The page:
Listed Building

The only legal part of the listing is the address/name of site. Addresses and building names may have changed since the date of listing – see ‘About Listed Buildings’ below for more information.


Status: Designated


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Date Added
Local Authority
Planning Authority
Port Of Menteith
National Park
Loch Lomond And The Trossachs
NN 58290 1163
258290, 701163


Loch Lomond And Trossachs National Park Planning Authority

1876-8, John Honeyman, architect. Early Gothic, rubble-built rectangular church composed of a SW tower with slated pyramid cap, NW entrance, 5-bay nave and vestry to the NE. The windows are hooded lancets except for a large triangular opening to E gable. The church is situated on raised ground on the NE edge of Lake of Menteith, and together with the former manse and the Lake of Menteith Hotel (not currently listed, 2004), forms the heart of the small hamlet of Port of Menteith. Although the present church dates from 1876, there has been a church on this site with links to the nearby Inchmahome Priory since the early medieval period (see Notes).

The church is dominated by a square-plan SW belfry tower with broad clasping buttresses and slated pyramid roof above the parapet. Paired hooded lancets with louvres to belfry to all 4 elevations, where a peal of 8 bells is located. Fine wrought-iron weathercock to apex. The W elevation comprises the tower to right and to the left, gable with 3 hooded lancets to gallery level, 2 smaller lancets below light the entrance vestibule. The main gabled entrance is to the NW: triangular-headed entrance with Gothic arched doorway with colonettes to splays flanked by stepped buttresses, with quatrefoil window to gallery level. The N and S elevations are composed of 5 bays, marked by hooded lancets and divided by buttresses. A gabled vestry is located at the NE corner of the church and advances to the N from main body of the church. 2 narrow lancets with hoodmoulds, vesica above and squat, shouldered chimneystack. Unusually, there is a small arched doorway with timber boarded door in the boundary wall below, which provides direct access between the vestry and the lane. Shouldered, chamfered vestry doorway and single lancet to E return. The E gable is dominated by a large window composed of 3 circled cinquefoils inscribed within a triangular opening. Chamfered band course and clasping buttresses.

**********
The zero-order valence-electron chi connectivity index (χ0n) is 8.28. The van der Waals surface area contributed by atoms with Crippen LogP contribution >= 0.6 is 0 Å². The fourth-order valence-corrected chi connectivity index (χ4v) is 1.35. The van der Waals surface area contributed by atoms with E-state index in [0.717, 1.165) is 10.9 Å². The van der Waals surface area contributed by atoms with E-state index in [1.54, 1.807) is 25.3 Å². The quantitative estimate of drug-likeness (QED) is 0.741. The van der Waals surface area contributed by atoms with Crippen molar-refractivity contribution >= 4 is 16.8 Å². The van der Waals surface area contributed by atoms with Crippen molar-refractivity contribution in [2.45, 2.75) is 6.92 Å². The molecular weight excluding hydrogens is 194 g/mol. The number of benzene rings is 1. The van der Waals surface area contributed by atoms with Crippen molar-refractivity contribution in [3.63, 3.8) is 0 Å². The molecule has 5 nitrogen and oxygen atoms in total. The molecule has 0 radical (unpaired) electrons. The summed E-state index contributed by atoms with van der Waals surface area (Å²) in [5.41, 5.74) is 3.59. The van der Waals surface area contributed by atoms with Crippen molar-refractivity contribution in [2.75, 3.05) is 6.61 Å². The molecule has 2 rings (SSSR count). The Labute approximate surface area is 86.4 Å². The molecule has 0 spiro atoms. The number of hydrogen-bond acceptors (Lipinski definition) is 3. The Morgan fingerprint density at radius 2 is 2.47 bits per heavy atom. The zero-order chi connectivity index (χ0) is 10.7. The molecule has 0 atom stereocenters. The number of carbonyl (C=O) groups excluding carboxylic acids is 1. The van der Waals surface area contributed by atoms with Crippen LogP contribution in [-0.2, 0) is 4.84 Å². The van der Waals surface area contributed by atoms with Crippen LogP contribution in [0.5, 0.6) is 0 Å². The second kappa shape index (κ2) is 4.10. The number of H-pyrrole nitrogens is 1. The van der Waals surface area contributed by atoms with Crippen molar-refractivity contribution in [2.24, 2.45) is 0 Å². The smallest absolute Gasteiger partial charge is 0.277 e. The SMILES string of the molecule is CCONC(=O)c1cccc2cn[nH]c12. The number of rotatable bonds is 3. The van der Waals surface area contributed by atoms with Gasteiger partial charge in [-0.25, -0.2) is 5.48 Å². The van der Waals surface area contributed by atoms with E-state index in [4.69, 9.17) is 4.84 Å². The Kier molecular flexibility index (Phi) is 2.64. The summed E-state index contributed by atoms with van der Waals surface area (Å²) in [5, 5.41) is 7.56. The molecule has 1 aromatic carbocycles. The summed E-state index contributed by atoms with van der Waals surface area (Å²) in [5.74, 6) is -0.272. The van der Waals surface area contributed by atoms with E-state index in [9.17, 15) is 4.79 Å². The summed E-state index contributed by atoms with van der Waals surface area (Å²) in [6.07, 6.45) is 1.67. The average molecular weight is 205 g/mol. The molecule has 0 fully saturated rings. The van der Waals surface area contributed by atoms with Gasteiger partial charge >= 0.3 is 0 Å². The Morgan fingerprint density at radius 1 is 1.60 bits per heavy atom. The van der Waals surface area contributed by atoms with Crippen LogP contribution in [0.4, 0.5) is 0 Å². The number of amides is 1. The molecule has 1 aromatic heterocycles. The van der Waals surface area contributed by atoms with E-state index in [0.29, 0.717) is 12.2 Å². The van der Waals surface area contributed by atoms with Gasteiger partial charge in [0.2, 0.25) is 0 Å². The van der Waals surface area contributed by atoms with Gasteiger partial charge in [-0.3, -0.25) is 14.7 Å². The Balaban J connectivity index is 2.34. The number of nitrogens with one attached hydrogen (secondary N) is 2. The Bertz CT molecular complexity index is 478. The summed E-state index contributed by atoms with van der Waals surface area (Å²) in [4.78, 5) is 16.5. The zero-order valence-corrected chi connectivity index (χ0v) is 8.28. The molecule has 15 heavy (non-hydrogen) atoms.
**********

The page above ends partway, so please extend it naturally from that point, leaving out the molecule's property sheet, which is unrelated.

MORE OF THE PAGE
Plastered interior with timber gallery at W end supported by cast-iron columns. The ceiling is constructed of arch-braced trusses in stained ash with curved struts above the collars and cross-bracing under the spars. The oak chancel platform with oak pulpit (circa 1905) is placed centrally in front of the E wall on an octagonal stone base, finely carved Late Decorated blind tracery panels. The font is of white marble with onyx pedestal. The organ, in the gallery, is probably by Joseph W. Brook, with pipes gathered in a Gothic screen with cusped ogee arch. Stained glass in geometrical tracery of the E window is by Stephen Adam, 1879, to Sir James and Lady Campbell of Stracathro. Lancets have red and yellow edging. In the vestibule, there are 2 memorial wall tablets: a pink sandstone aedicule to John Elphinstone Erskine of Lochend (died 1887); the other is a pedimented frame in grey sandstone to Matilda Graham (died 1839). Coloured tiles to vestibule floor.


Local freestone with sandstone dressings. The gables have corbelled skewputts, ashlar-coped skews and decorative stone crucifix finials to gable apices. Graded grey slate to pitched roofs; decorative red terracotta ridge tiles. Timber-boarded doors to NW entrance and vestry with decorative strap hinges. Some cast-iron rainwater goods.


Among the mainly 19th century graves in the churchyard are a few older slabs and table tombs with some gravemarkers dating from the 17th century.